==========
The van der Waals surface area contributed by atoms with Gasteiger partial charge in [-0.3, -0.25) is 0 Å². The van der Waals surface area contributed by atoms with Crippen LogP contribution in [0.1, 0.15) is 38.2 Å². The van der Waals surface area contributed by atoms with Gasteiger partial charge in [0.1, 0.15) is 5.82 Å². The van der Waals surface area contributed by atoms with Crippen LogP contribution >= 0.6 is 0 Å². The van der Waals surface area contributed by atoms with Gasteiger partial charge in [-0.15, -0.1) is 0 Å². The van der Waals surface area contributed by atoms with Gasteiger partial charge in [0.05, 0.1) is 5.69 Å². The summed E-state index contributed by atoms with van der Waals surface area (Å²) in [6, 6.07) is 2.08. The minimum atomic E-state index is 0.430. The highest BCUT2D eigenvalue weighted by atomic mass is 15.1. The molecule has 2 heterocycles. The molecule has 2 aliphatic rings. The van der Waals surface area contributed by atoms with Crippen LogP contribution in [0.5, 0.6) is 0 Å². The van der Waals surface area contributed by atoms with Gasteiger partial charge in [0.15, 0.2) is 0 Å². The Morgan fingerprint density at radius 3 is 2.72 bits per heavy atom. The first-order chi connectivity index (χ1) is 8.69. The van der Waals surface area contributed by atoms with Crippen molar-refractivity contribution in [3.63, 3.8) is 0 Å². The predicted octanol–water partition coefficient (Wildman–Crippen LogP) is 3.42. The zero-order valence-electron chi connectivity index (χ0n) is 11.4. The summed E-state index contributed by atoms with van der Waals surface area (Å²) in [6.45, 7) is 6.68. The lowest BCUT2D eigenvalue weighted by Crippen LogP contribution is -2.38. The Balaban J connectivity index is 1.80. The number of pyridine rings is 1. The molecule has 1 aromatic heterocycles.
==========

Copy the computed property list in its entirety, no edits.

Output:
The van der Waals surface area contributed by atoms with Gasteiger partial charge in [-0.3, -0.25) is 0 Å². The van der Waals surface area contributed by atoms with Crippen LogP contribution in [0.1, 0.15) is 38.2 Å². The van der Waals surface area contributed by atoms with Gasteiger partial charge in [0.1, 0.15) is 5.82 Å². The van der Waals surface area contributed by atoms with Crippen LogP contribution >= 0.6 is 0 Å². The van der Waals surface area contributed by atoms with Gasteiger partial charge in [-0.15, -0.1) is 0 Å². The van der Waals surface area contributed by atoms with Gasteiger partial charge in [0.05, 0.1) is 5.69 Å². The summed E-state index contributed by atoms with van der Waals surface area (Å²) in [6, 6.07) is 2.08. The minimum atomic E-state index is 0.430. The highest BCUT2D eigenvalue weighted by atomic mass is 15.1. The molecule has 2 heterocycles. The molecule has 2 aliphatic rings. The van der Waals surface area contributed by atoms with Crippen LogP contribution in [0.5, 0.6) is 0 Å². The van der Waals surface area contributed by atoms with Gasteiger partial charge in [0.15, 0.2) is 0 Å². The Morgan fingerprint density at radius 3 is 2.72 bits per heavy atom. The first-order chi connectivity index (χ1) is 8.69. The van der Waals surface area contributed by atoms with Crippen molar-refractivity contribution in [3.63, 3.8) is 0 Å². The predicted octanol–water partition coefficient (Wildman–Crippen LogP) is 3.42. The zero-order valence-electron chi connectivity index (χ0n) is 11.4. The summed E-state index contributed by atoms with van der Waals surface area (Å²) in [6.45, 7) is 6.68. The lowest BCUT2D eigenvalue weighted by Crippen LogP contribution is -2.38. The Balaban J connectivity index is 1.80. The number of pyridine rings is 1. The molecule has 1 aromatic heterocycles.